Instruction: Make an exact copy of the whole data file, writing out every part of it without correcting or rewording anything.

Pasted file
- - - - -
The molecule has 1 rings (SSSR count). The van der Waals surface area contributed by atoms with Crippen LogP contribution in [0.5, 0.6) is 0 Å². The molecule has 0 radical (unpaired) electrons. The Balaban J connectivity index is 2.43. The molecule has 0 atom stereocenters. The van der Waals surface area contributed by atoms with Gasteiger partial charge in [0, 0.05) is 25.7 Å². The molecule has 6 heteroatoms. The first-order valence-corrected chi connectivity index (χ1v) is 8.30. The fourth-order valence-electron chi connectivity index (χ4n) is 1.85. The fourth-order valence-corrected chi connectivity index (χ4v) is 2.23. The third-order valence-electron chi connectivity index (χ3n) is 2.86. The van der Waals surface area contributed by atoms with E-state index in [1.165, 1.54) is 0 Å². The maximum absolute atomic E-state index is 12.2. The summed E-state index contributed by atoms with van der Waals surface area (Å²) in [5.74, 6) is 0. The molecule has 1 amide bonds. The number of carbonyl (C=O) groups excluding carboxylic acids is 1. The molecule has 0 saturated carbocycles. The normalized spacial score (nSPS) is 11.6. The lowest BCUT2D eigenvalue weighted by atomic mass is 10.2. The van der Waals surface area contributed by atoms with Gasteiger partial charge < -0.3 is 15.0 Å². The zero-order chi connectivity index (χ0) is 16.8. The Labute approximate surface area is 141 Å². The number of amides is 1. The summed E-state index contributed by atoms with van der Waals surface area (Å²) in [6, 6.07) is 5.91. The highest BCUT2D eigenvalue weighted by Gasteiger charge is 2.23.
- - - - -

The molecule has 1 rings (SSSR count). The van der Waals surface area contributed by atoms with Crippen LogP contribution in [0.5, 0.6) is 0 Å². The molecule has 0 radical (unpaired) electrons. The Balaban J connectivity index is 2.43. The molecule has 0 atom stereocenters. The van der Waals surface area contributed by atoms with Gasteiger partial charge in [0, 0.05) is 25.7 Å². The molecule has 6 heteroatoms. The first-order valence-corrected chi connectivity index (χ1v) is 8.30. The fourth-order valence-electron chi connectivity index (χ4n) is 1.85. The fourth-order valence-corrected chi connectivity index (χ4v) is 2.23. The third-order valence-electron chi connectivity index (χ3n) is 2.86. The van der Waals surface area contributed by atoms with E-state index in [1.165, 1.54) is 0 Å². The maximum absolute atomic E-state index is 12.2. The summed E-state index contributed by atoms with van der Waals surface area (Å²) in [5.74, 6) is 0. The molecule has 1 amide bonds. The number of carbonyl (C=O) groups excluding carboxylic acids is 1. The molecule has 0 saturated carbocycles. The normalized spacial score (nSPS) is 11.6. The lowest BCUT2D eigenvalue weighted by atomic mass is 10.2. The van der Waals surface area contributed by atoms with Gasteiger partial charge < -0.3 is 15.0 Å². The zero-order chi connectivity index (χ0) is 16.8. The Labute approximate surface area is 141 Å². The number of amides is 1. The summed E-state index contributed by atoms with van der Waals surface area (Å²) in [6, 6.07) is 5.91. The highest BCUT2D eigenvalue weighted by Gasteiger charge is 2.23.